Suspect in 2006 Miami U. rape case involving DNA genealogy tracing wants bond reduced

·3 min read

Jan. 5—The attorney for an Indiana man who is facing multiple charges for allegedly raping a Miami University student in January 2006 says he should be released from jail while awaiting trial because he has cancer.

Lloyd Wendell Ailes, 58, was taken into custody Dec. 9 in Connersville, Ind., by Ohio law enforcement and arraigned the next day by Butler County Common Pleas Judge Keith Spaeth, who set bond at $775,000. He is scheduled to be back in court Thursday.

Ailes, who was a construction worker in Oxford in 2006, was indicted Butler County grand jury for rape, aggravated burglary and aggravated robbery. All charges carry a gun specification alleging gun was used in the crimes.

The assault occurred on Jan. 9, 2006, at an off campus house, according to the indictment and Gmoser.

The suspect wore a mask, but his face was visible to the woman for a brief time and a sketch of the suspect was developed. His DNA also was found.

After forcing the woman to commit several sex acts, Ailes took $60 from her purse, Gmoser said during the arraignment.

In March 2006, a similar attack happened in Fayette County, Ind. DNA collected there matched the DNA in the Oxford case, but there was no match to DNA entered in any law enforcement data base.

Gmoser said Ailes wore a mask in the Indiana assault, but "didn't speak a word" because the victim was known to him and his voice would have been recognizable.

The case went cold until following the DNA through genealogy pointed to the accused.

Gmoser said his office had been working for years with experts from Parabon NanoLabs to track down the suspect using genealogy DNA databases to piece together a family tree of the suspect.

Defense Attorney Lawrence Hawkins III filed a motion last week to modify Ailes' bond requesting he be release on his own recognizance or the bond be reduced. Hawkins said Ailes has "several medical conditions that are significant in nature, including cancer."

Hawkins said Ailes is prescribed and ordered to take 14 pills a day and he is in a better position to address his medical condition out of jail. Hawkins also said Ailes has a limited criminal background and would be willing to report to pretrial services, be on house arrest and wear an electronic monitor.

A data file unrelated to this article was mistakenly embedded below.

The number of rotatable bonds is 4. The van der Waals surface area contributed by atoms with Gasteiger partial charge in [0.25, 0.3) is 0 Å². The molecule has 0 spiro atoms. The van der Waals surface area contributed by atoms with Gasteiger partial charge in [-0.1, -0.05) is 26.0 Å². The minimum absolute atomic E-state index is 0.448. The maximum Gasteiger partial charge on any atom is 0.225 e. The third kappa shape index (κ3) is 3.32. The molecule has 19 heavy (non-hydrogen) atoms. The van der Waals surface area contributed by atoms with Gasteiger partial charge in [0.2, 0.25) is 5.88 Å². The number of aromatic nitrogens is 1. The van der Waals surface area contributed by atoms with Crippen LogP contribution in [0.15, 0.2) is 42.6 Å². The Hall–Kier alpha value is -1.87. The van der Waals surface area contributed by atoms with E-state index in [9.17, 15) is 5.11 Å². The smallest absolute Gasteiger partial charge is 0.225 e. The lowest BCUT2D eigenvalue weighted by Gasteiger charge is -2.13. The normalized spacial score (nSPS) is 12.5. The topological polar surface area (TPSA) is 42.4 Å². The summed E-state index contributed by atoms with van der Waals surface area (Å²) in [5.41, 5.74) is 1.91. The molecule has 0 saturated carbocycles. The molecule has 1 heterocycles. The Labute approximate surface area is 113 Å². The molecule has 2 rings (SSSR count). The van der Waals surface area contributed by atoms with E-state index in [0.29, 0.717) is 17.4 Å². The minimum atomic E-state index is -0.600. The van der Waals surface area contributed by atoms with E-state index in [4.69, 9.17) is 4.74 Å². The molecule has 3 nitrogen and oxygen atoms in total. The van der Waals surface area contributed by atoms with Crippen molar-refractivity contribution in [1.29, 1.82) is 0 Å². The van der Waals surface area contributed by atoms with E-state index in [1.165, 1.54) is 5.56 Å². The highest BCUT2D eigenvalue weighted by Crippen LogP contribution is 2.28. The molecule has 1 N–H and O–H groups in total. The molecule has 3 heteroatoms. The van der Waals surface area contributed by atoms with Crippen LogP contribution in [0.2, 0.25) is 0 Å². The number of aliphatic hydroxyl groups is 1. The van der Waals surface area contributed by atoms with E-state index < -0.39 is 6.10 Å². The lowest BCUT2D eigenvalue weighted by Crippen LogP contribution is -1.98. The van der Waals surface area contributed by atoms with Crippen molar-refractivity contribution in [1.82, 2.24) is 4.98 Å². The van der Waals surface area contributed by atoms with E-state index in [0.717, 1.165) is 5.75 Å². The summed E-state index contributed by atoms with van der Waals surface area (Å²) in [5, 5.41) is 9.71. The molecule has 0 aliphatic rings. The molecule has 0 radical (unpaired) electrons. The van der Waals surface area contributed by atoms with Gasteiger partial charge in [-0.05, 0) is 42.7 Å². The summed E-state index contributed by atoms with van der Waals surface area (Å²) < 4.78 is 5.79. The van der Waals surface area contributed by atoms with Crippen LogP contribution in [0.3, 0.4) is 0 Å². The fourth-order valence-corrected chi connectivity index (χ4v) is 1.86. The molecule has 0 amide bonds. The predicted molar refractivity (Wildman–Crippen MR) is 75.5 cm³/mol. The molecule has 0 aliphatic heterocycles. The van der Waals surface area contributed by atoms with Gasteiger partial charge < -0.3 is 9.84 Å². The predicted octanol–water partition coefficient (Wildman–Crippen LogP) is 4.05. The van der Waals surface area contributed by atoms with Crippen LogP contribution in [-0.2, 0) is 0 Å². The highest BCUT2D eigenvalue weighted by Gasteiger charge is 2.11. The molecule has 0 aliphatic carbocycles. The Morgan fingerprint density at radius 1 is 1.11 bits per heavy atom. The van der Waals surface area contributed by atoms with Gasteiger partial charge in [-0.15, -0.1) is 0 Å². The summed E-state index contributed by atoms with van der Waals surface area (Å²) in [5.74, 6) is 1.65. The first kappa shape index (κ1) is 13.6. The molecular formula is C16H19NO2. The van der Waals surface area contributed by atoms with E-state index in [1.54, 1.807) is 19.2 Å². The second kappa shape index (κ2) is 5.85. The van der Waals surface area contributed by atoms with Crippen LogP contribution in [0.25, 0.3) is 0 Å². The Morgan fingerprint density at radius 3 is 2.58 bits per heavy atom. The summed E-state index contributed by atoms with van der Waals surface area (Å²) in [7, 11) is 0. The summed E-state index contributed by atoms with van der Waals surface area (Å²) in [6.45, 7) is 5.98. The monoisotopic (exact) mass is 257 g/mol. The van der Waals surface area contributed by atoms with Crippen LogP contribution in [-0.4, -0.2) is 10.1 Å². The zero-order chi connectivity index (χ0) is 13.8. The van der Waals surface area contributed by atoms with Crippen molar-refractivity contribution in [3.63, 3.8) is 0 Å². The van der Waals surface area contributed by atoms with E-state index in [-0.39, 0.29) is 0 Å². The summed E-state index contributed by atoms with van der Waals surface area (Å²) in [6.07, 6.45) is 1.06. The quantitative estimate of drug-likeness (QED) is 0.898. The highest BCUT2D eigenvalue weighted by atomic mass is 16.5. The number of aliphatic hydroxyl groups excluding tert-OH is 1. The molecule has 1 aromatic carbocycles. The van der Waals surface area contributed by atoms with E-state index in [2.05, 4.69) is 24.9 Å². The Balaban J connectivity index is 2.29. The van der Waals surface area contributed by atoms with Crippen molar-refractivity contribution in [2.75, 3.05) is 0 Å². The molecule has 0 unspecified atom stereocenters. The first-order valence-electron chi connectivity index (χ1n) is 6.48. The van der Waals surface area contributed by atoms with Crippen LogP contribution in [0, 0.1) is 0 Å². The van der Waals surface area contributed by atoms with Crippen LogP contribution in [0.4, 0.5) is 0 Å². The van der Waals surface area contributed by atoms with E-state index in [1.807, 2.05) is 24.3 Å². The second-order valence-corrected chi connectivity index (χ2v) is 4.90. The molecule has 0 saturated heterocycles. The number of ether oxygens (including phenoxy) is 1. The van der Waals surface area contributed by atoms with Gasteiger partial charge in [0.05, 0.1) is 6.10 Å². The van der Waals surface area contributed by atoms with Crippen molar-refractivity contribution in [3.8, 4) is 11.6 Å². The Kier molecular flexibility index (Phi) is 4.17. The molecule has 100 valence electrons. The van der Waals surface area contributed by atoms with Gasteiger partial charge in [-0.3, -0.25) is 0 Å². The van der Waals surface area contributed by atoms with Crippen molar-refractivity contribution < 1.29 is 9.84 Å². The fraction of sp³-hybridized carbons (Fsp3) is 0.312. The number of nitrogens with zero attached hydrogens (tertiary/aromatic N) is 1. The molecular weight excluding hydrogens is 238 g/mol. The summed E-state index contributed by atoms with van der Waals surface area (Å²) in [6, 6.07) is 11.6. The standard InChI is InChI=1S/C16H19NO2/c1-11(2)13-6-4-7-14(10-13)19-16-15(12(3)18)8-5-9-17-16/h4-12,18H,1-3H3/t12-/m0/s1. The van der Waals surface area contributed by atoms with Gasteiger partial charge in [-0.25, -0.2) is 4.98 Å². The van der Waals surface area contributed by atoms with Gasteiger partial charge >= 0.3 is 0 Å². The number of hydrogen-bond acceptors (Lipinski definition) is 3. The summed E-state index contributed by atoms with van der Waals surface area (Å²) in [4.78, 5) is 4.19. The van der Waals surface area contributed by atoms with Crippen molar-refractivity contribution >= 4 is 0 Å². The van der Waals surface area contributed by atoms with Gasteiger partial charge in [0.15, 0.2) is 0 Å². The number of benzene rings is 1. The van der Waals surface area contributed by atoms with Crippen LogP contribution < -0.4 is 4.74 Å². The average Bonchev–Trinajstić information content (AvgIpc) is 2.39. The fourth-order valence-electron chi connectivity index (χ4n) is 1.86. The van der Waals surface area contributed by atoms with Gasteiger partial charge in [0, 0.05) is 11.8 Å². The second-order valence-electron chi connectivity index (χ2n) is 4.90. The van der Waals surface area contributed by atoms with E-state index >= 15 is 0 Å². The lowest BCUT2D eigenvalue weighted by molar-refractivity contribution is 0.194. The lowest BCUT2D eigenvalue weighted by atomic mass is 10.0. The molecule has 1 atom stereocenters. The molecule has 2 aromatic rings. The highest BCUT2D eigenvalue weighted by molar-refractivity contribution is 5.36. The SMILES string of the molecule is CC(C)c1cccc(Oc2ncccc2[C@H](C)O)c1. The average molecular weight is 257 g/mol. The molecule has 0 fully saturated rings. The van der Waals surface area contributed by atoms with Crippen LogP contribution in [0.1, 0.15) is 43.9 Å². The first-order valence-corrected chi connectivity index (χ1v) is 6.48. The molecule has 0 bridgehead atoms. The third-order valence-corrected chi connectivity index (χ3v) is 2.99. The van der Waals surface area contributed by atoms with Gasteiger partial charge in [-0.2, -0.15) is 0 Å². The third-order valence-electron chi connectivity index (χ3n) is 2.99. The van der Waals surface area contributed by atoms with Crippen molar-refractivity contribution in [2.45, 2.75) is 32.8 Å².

Gmoser said the prosecution opposes any modification of bond.

In a response to the defense motion, Assistant Butler County Prosecutor Jackie Welp stated house arrest, electronic monitoring and pretrial services is not "remotely sufficient it ensure the defendant's presence in court."

"The state submits these are serious and violent offenses for which the defendant has been on the run for over 15 years. Defendant's bond is reasonable, he is a significant risk to the community, his is not tied to this community and is a significant flight risk," Welp wrote in the court document.

Investigators were able to find the suspect's father and then through unraveling a web of genealogy eventually found the mother. But the man did not know he had fathered the son and the mother didn't know her husband was not the father, Gmoser said.

"As it turns out, the mother of this defendant was not aware that the father was someone other than her husband. She had a relationship outside of her marriage with father of this defendant, later she have birth to the defendant and thought her then husband was the father," Gmoser said. That is what made it so complicated."

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